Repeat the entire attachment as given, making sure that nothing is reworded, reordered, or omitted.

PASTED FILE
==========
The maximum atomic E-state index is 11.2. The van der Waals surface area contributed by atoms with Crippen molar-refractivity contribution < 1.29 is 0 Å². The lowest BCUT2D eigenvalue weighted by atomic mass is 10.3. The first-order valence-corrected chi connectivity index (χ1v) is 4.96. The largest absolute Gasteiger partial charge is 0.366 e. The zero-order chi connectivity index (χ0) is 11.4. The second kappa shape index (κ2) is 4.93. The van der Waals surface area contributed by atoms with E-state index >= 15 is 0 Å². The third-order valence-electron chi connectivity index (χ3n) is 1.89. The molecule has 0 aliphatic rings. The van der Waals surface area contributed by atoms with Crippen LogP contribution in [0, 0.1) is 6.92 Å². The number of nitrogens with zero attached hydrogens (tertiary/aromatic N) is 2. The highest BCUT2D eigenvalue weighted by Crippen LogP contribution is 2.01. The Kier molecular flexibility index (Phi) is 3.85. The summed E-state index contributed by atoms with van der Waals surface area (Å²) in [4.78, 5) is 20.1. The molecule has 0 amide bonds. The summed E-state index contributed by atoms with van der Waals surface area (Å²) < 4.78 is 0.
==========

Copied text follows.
The maximum atomic E-state index is 11.2. The van der Waals surface area contributed by atoms with Crippen molar-refractivity contribution < 1.29 is 0 Å². The lowest BCUT2D eigenvalue weighted by atomic mass is 10.3. The first-order valence-corrected chi connectivity index (χ1v) is 4.96. The largest absolute Gasteiger partial charge is 0.366 e. The zero-order chi connectivity index (χ0) is 11.4. The second kappa shape index (κ2) is 4.93. The van der Waals surface area contributed by atoms with E-state index >= 15 is 0 Å². The third-order valence-electron chi connectivity index (χ3n) is 1.89. The molecule has 0 aliphatic rings. The van der Waals surface area contributed by atoms with Crippen LogP contribution in [0, 0.1) is 6.92 Å². The number of nitrogens with zero attached hydrogens (tertiary/aromatic N) is 2. The highest BCUT2D eigenvalue weighted by Crippen LogP contribution is 2.01. The Kier molecular flexibility index (Phi) is 3.85. The summed E-state index contributed by atoms with van der Waals surface area (Å²) in [4.78, 5) is 20.1. The molecule has 0 amide bonds. The summed E-state index contributed by atoms with van der Waals surface area (Å²) < 4.78 is 0.